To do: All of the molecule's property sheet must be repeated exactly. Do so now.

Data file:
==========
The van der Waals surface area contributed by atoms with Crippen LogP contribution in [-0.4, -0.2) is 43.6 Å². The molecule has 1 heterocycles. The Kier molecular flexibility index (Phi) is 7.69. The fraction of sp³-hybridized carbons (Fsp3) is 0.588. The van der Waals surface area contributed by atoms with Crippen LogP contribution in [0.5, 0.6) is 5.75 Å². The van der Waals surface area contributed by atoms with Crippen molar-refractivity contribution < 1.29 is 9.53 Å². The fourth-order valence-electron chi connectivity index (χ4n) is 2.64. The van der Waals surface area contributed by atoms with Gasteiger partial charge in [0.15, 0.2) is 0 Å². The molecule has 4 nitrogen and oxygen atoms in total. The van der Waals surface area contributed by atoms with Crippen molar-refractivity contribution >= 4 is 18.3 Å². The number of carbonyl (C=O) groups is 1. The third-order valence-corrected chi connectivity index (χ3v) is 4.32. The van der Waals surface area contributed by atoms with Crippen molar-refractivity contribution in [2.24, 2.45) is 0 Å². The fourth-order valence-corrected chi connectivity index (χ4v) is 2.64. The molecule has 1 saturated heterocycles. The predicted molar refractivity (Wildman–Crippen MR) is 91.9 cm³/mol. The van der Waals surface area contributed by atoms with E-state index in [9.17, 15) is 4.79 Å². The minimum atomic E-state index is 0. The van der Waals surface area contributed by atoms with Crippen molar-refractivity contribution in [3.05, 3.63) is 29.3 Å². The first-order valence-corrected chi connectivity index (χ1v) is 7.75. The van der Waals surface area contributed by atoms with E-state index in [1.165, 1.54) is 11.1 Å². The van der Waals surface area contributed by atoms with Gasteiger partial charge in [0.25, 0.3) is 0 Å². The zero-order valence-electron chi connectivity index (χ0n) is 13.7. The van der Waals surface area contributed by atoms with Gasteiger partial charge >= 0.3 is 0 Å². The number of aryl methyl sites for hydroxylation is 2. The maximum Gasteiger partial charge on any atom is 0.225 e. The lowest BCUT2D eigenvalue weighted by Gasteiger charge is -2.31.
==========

The van der Waals surface area contributed by atoms with Crippen LogP contribution in [-0.4, -0.2) is 43.6 Å². The molecule has 1 heterocycles. The Kier molecular flexibility index (Phi) is 7.69. The fraction of sp³-hybridized carbons (Fsp3) is 0.588. The van der Waals surface area contributed by atoms with Crippen LogP contribution in [0.5, 0.6) is 5.75 Å². The van der Waals surface area contributed by atoms with Crippen molar-refractivity contribution < 1.29 is 9.53 Å². The fourth-order valence-electron chi connectivity index (χ4n) is 2.64. The van der Waals surface area contributed by atoms with Gasteiger partial charge in [0.15, 0.2) is 0 Å². The molecule has 4 nitrogen and oxygen atoms in total. The van der Waals surface area contributed by atoms with Crippen molar-refractivity contribution >= 4 is 18.3 Å². The number of carbonyl (C=O) groups is 1. The third-order valence-corrected chi connectivity index (χ3v) is 4.32. The van der Waals surface area contributed by atoms with Crippen molar-refractivity contribution in [2.24, 2.45) is 0 Å². The fourth-order valence-corrected chi connectivity index (χ4v) is 2.64. The molecule has 1 saturated heterocycles. The predicted molar refractivity (Wildman–Crippen MR) is 91.9 cm³/mol. The van der Waals surface area contributed by atoms with E-state index in [9.17, 15) is 4.79 Å². The minimum atomic E-state index is 0. The van der Waals surface area contributed by atoms with Crippen molar-refractivity contribution in [3.05, 3.63) is 29.3 Å². The first-order valence-corrected chi connectivity index (χ1v) is 7.75. The van der Waals surface area contributed by atoms with E-state index in [1.165, 1.54) is 11.1 Å². The van der Waals surface area contributed by atoms with Gasteiger partial charge in [0.25, 0.3) is 0 Å². The zero-order valence-electron chi connectivity index (χ0n) is 13.7. The van der Waals surface area contributed by atoms with Gasteiger partial charge >= 0.3 is 0 Å². The number of aryl methyl sites for hydroxylation is 2. The maximum Gasteiger partial charge on any atom is 0.225 e. The lowest BCUT2D eigenvalue weighted by Gasteiger charge is -2.31.